ONTOGENETIC MIGRATION OF SNAPPER LINKS FOOD WEBS ACROSS A TROPICAL SEASCAPE IN THE RED SEA.
Many socio-ecologically important coral reef fishes undergo impressive ontogenetic migrations across tropical seascapes, linking distant habitats, populations, and food webs. We examined ontogenetic migration patterns of Ehrenberg's Snapper (Lutjanus ehrenbergii) populations on coastal and oceanic coral reefs in the Red Sea using a new otolith-based compound-specific stable isotope method. We then applied a new amino acid isotope fingerprinting approach within a Bayesian mixing model framework to identify the sources of primary producers (phytoplankton, coral, macroalgae, seagrass, and mangroves) fueling the local snapper populations during different stages of their ontogenetic migration. We found that seascape configuration played a critical role in determining migratory connectivity of L. ehrenbergii among essential habitats. We also found that L. ehrenbergii occupied fundamentally different resource niches associated with different phases of their ontogenetic migration. For instance, adult L. ehrenbergii on shelf reefs often relied heavily on a seagrass-based food web as juveniles before switching to a macroalgal-based food web once they migrated out to the adult population on shelf reefs. Conversely, adult L. ehrenbergii on offshore oceanic reefs typically showed minimal ontogenetic change in either habitat or baseline carbon source, relying heavily on a water column phytoplankton-based food web throughout their lives. Our work provides insights into the roles that ontogenetic migration plays in linking essential habitats and food webs across tropical seascapes.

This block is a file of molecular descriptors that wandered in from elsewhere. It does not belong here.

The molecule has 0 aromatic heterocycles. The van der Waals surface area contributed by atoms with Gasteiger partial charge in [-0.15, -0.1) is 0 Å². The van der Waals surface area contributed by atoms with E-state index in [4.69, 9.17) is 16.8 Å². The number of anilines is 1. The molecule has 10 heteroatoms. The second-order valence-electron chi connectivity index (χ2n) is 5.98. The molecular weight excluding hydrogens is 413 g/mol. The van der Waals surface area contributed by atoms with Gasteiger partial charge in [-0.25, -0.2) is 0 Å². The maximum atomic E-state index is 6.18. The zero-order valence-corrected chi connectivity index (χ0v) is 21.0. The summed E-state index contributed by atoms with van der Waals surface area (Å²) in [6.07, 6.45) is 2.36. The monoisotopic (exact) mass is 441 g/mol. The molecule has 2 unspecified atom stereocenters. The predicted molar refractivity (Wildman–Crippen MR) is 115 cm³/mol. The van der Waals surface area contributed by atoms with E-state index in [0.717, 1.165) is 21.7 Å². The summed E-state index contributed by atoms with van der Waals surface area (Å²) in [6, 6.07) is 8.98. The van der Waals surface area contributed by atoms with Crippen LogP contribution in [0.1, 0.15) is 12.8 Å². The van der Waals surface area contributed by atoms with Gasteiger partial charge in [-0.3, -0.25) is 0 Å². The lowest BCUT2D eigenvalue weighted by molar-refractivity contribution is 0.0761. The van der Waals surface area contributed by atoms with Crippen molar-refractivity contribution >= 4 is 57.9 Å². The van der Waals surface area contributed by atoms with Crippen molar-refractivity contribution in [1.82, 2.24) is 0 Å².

McMahon, K. W., University of California, Santa Cruz, USA, email@example.com
Berumen, M. L., King Abdullah University of Science and Technology, Saudi Arabia, firstname.lastname@example.org
Thorrold, S. R., Woods Hole Oceanographic Institution, USA, email@example.com
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